Bosnia’s first wind farm comes online as hydropower struggles

Coal-dependent Bosnia gets 40% of its power from hydro but a brutal summer last year showed how drought can impact energy production. [Shutterstock]

Bosnia’s maiden wind farm began producing electricity on Wednesday as part of the country’s efforts to cut greenhouse gas emissions and meet the renewable energy standards of the European Union it aspires to join.

The 50.6 MW Mesihovina wind power plant, located near the northwestern town of Tomislavgrad and set in rocky-mountainous terrain, consists of 22 turbines and can produce 165.2 GWh of power a year, or enough to supply 27,500 households.

The project was commissioned by majority state-run power utility Elektroprivreda HZHB (EHZHB), the smallest of the three power utilities operating in the Balkan country, and took 13 years to complete.

Bosnia generates 60% of its electricity from coal-fired power plants and the remainder from hydro-power. It plans to increase the share of renewable energy to 43% by 2020.

“We hope that this project, which has a safe future on the energy market, will encourage new investment in renewable sources,” the utility’s General Manager Marinko Gilja said at an opening ceremony.

EU's renewable energy efforts to come under audit microscope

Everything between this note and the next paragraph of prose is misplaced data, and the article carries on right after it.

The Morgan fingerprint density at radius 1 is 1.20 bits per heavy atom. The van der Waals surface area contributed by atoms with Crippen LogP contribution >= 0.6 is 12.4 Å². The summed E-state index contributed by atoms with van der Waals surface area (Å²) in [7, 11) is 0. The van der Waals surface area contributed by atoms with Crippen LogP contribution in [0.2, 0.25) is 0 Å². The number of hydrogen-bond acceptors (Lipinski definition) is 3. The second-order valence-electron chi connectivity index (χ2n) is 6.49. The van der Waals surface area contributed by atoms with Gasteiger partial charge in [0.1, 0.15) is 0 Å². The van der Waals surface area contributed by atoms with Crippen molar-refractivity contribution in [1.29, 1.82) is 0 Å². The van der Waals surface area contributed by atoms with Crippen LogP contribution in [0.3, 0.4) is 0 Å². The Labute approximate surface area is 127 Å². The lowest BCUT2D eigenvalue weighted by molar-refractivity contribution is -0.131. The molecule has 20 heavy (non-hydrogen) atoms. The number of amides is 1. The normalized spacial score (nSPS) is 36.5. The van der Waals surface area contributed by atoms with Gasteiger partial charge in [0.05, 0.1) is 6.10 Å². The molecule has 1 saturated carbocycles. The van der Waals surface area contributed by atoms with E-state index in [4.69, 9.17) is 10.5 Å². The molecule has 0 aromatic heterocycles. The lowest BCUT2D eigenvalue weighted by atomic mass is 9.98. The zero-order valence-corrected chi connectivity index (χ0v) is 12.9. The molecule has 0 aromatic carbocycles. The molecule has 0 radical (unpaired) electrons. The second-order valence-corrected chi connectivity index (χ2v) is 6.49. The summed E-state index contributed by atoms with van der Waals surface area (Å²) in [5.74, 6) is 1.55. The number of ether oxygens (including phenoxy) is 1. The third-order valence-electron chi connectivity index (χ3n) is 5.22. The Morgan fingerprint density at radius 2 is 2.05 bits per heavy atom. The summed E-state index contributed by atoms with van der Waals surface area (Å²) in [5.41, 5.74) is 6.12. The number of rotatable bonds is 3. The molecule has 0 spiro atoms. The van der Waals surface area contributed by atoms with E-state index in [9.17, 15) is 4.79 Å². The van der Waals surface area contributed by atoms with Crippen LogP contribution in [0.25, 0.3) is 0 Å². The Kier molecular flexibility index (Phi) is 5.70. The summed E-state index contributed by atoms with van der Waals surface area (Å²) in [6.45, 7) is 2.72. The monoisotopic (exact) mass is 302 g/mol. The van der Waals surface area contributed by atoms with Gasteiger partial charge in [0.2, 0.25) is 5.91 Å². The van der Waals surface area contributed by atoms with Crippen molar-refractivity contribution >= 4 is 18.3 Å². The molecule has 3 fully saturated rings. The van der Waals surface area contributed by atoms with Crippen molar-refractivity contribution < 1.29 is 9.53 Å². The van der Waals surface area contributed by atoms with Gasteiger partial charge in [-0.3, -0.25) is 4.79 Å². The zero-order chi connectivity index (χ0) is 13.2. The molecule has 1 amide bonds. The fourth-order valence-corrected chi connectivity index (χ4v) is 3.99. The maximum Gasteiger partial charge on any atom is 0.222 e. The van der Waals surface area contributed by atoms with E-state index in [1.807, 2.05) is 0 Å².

The European Union’s auditors will launch an inquest to assess the effectiveness of support for electricity generated by solar and wind power, saying the two play an increasingly vital role in Europe’s energy mix.

EHZHB, which itself operates seven hydro-power plants with a combined capacity of 860 MW, relies on imports to cover demand in increasingly dry weather conditions. The new capacity will boost its output by 10%.

The firm’s profits dropped 90% last year as a long drought and soaring temperatures lowered water levels across the Western Balkans, hitting hydro-power output and driving demand and spot power prices sharply higher.

The project, built at a total cost of €82 million, was financed mainly through a loan provided by German state-owned development bank KfW while Germany’s Siemens supplied the turbines.

Several developers are seeking to add around 500 MW in wind capacity in Bosnia over the coming years but only four have been issued permits so far.

Due to steady winds from the Adriatic and Western Balkan mountains, energy experts predict the newly installed wind capacity in the region could reach 6.1 GW within five years.

Balkan coal power costing lives, urgent action is needed

More than 60,000 premature deaths in Europe could be prevented over the next decade if urgent action is taken on air pollution from Europe’s dirtiest coal-fired power plants, write Dragana Mileusnić and Ioana Ciuta.

Subscribe to our newsletters


Want to know what's going on in the EU Capitals daily? Subscribe now to our new 9am newsletter.